The mishna further teaches that it is prohibited to lend money to them or to borrow money from them. The Gemara asks: Granted, it is prohibited to lend money to them, as this causes them to have a profit. But if one wants to borrow money from them, why is it prohibited? Abaye said: The Sages issued a decree that it is prohibited to borrow money from them, due to the concern that he might come to lend money to them. Rava said: All of it, lending and borrowing money, is prohibited for the same reason, as in either situation the gentile will go and give thanks to his object of idol worship.

ืœืคื•ืจืขืŸ ื•ืœืคืจื•ืข ืžื”ืŸ ื›ื•ืณ ื‘ืฉืœืžื ืœืคื•ืจืขืŸ ืžืฉื•ื ื“ืงื ืžืจื•ื•ื— ืœื”ื• ืืœื ืœืคืจื•ืข ืžื”ืŸ ืžืขื•ื˜ื™ ืžืžืขื˜ ืœื”ื• ืืžืจ ืื‘ื™ื™ ื’ื–ื™ืจื” ืœืคืจื•ืข ืžื”ืŸ ืื˜ื• ืœืคื•ืจืขืŸ ืจื‘ื ืืžืจ ื›ื•ืœื” ืžืฉื•ื ื“ืื–ื™ืœ ื•ืžื•ื“ื” ื”ื•ื

The mishna also teaches that it is prohibited to repay debts owed to them and to collect payment of their debts. Once again, the Gemara asks: Granted, it is prohibited to repay debts owed to them, as giving them the money at this time causes them to have a profit. But why is it prohibited to collect payment of their debts? Doesnโ€™t this serve to reduce their fortune? Abaye said: The Sages issued a decree that it is prohibited to collect debts from them, due to the concern that he might come to repay their debts. Rava said: All of it, repaying and collecting debts, is prohibited for the same reason, as in either situation the gentile might go and give thanks to his idol for having had sufficient funds to pay his debts.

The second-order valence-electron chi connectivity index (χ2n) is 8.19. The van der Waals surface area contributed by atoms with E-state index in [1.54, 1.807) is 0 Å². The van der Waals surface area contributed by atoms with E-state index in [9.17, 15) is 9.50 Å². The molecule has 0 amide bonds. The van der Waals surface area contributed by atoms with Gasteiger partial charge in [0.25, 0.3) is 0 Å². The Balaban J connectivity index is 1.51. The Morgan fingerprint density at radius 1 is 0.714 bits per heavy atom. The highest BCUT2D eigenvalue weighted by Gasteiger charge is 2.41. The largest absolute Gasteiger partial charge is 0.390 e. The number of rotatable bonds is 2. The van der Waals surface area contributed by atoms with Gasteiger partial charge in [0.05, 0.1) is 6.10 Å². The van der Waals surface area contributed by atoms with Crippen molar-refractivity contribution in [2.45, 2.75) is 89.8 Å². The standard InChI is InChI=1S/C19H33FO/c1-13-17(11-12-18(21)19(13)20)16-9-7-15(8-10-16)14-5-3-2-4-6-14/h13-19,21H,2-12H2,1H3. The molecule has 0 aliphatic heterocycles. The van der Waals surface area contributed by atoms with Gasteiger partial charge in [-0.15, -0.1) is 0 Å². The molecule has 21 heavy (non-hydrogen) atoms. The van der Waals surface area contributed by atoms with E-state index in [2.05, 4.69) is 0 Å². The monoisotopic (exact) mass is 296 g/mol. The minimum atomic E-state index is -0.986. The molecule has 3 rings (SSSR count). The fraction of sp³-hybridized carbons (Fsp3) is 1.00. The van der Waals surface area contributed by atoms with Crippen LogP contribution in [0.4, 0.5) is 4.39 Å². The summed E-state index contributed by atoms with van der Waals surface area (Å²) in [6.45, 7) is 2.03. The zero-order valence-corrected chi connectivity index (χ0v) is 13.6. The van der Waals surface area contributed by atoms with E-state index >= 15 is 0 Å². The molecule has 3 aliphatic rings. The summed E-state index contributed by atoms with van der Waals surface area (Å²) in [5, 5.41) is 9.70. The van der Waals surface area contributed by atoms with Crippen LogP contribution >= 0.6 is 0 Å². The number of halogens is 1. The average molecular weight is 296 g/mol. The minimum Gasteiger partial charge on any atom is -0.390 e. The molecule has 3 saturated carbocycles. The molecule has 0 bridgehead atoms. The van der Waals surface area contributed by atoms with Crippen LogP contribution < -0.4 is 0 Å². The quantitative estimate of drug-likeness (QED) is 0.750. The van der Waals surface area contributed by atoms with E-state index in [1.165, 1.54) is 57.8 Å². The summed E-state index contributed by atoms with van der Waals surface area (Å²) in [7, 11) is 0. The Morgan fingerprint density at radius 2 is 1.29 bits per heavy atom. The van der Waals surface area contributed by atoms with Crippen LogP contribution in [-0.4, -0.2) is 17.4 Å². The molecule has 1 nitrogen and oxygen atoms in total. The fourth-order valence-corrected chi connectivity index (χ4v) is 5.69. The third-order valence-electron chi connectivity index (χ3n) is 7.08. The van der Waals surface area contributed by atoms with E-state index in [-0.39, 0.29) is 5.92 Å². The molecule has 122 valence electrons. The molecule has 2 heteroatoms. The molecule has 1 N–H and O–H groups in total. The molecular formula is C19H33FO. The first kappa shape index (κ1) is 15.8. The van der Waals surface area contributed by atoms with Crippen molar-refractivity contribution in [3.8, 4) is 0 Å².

ื•ืฆืจื™ื›ื™ ื“ืื™ ืชื ื ืœืฉืืช ื•ืœืชืช ืขืžื”ืŸ ืžืฉื•ื ื“ืงื ืžืจื•ื•ื— ืœื”ื• ื•ืื–ื™ืœ ื•ืžื•ื“ื” ืื‘ืœ ืœืฉืื•ืœ ืžื”ืŸ ื“ืžืขื•ื˜ื™ ืงื ืžืžืขื˜ ืœื”ื• ืฉืคื™ืจ ื“ืžื™

The Gemara notes: And all of the prohibitions listed in the mishna are necessary. As, if the mishna had taught only that it is prohibited to engage with them in business, one could have said that the reason for the prohibition is because it causes the gentile to have a profit, and he will go and give thanks to his idol. But with regard to borrowing items from them, which serves to reduce for them the property they possess during the festival, one may well do so.